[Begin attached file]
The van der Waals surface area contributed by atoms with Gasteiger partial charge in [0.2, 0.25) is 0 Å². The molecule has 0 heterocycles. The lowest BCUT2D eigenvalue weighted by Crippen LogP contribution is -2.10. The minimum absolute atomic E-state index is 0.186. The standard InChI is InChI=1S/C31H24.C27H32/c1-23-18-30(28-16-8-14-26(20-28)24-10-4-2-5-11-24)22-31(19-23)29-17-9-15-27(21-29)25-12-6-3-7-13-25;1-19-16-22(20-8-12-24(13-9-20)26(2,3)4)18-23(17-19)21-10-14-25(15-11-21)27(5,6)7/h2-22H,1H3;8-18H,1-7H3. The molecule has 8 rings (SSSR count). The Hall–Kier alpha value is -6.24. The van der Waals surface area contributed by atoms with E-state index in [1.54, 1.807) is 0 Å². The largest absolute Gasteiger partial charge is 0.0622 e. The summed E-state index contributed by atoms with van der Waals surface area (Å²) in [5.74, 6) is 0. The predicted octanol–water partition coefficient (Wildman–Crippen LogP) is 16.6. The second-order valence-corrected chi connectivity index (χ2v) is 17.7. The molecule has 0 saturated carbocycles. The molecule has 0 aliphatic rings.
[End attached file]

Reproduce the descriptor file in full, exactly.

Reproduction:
The van der Waals surface area contributed by atoms with Gasteiger partial charge in [0.2, 0.25) is 0 Å². The molecule has 0 heterocycles. The lowest BCUT2D eigenvalue weighted by Crippen LogP contribution is -2.10. The minimum absolute atomic E-state index is 0.186. The standard InChI is InChI=1S/C31H24.C27H32/c1-23-18-30(28-16-8-14-26(20-28)24-10-4-2-5-11-24)22-31(19-23)29-17-9-15-27(21-29)25-12-6-3-7-13-25;1-19-16-22(20-8-12-24(13-9-20)26(2,3)4)18-23(17-19)21-10-14-25(15-11-21)27(5,6)7/h2-22H,1H3;8-18H,1-7H3. The molecule has 8 rings (SSSR count). The Hall–Kier alpha value is -6.24. The van der Waals surface area contributed by atoms with E-state index in [1.54, 1.807) is 0 Å². The largest absolute Gasteiger partial charge is 0.0622 e. The summed E-state index contributed by atoms with van der Waals surface area (Å²) in [5.74, 6) is 0. The predicted octanol–water partition coefficient (Wildman–Crippen LogP) is 16.6. The second-order valence-corrected chi connectivity index (χ2v) is 17.7. The molecule has 0 saturated carbocycles. The molecule has 0 aliphatic rings.